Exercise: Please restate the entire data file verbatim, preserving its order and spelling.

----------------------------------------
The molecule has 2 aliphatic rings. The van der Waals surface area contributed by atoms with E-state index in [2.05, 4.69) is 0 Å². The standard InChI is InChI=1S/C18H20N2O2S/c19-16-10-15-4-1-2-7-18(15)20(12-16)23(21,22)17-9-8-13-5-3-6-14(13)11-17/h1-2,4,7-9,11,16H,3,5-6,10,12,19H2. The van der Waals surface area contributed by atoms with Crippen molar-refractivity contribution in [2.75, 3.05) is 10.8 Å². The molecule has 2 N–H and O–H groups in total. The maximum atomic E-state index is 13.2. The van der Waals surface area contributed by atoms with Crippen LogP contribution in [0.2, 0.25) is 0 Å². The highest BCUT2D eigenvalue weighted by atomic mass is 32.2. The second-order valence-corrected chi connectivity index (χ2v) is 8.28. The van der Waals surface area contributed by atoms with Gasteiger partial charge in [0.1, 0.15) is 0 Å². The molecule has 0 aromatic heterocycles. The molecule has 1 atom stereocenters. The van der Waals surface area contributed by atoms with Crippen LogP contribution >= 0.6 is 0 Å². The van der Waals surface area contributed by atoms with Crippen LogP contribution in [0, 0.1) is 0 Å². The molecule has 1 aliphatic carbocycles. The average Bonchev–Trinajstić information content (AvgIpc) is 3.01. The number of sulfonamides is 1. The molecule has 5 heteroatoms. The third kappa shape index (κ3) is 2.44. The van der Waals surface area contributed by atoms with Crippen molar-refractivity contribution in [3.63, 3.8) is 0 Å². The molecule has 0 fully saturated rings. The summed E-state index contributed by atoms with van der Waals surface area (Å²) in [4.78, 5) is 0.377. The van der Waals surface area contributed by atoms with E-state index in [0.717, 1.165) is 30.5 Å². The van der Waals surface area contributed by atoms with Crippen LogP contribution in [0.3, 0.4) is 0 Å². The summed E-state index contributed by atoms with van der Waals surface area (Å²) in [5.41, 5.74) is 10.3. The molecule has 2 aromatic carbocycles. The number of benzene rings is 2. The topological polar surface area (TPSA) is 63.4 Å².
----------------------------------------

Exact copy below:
The molecule has 2 aliphatic rings. The van der Waals surface area contributed by atoms with E-state index in [2.05, 4.69) is 0 Å². The standard InChI is InChI=1S/C18H20N2O2S/c19-16-10-15-4-1-2-7-18(15)20(12-16)23(21,22)17-9-8-13-5-3-6-14(13)11-17/h1-2,4,7-9,11,16H,3,5-6,10,12,19H2. The van der Waals surface area contributed by atoms with Crippen molar-refractivity contribution in [2.75, 3.05) is 10.8 Å². The molecule has 2 N–H and O–H groups in total. The maximum atomic E-state index is 13.2. The van der Waals surface area contributed by atoms with Crippen LogP contribution in [0.2, 0.25) is 0 Å². The highest BCUT2D eigenvalue weighted by atomic mass is 32.2. The second-order valence-corrected chi connectivity index (χ2v) is 8.28. The van der Waals surface area contributed by atoms with Gasteiger partial charge in [0.1, 0.15) is 0 Å². The molecule has 0 aromatic heterocycles. The molecule has 1 atom stereocenters. The van der Waals surface area contributed by atoms with Crippen LogP contribution >= 0.6 is 0 Å². The van der Waals surface area contributed by atoms with Crippen LogP contribution in [0, 0.1) is 0 Å². The molecule has 1 aliphatic carbocycles. The average Bonchev–Trinajstić information content (AvgIpc) is 3.01. The number of sulfonamides is 1. The molecule has 5 heteroatoms. The third kappa shape index (κ3) is 2.44. The van der Waals surface area contributed by atoms with Crippen molar-refractivity contribution in [3.63, 3.8) is 0 Å². The molecule has 0 fully saturated rings. The summed E-state index contributed by atoms with van der Waals surface area (Å²) in [4.78, 5) is 0.377. The van der Waals surface area contributed by atoms with E-state index in [0.717, 1.165) is 30.5 Å². The van der Waals surface area contributed by atoms with Crippen LogP contribution in [0.3, 0.4) is 0 Å². The summed E-state index contributed by atoms with van der Waals surface area (Å²) in [5.41, 5.74) is 10.3. The molecule has 2 aromatic carbocycles. The number of benzene rings is 2. The topological polar surface area (TPSA) is 63.4 Å².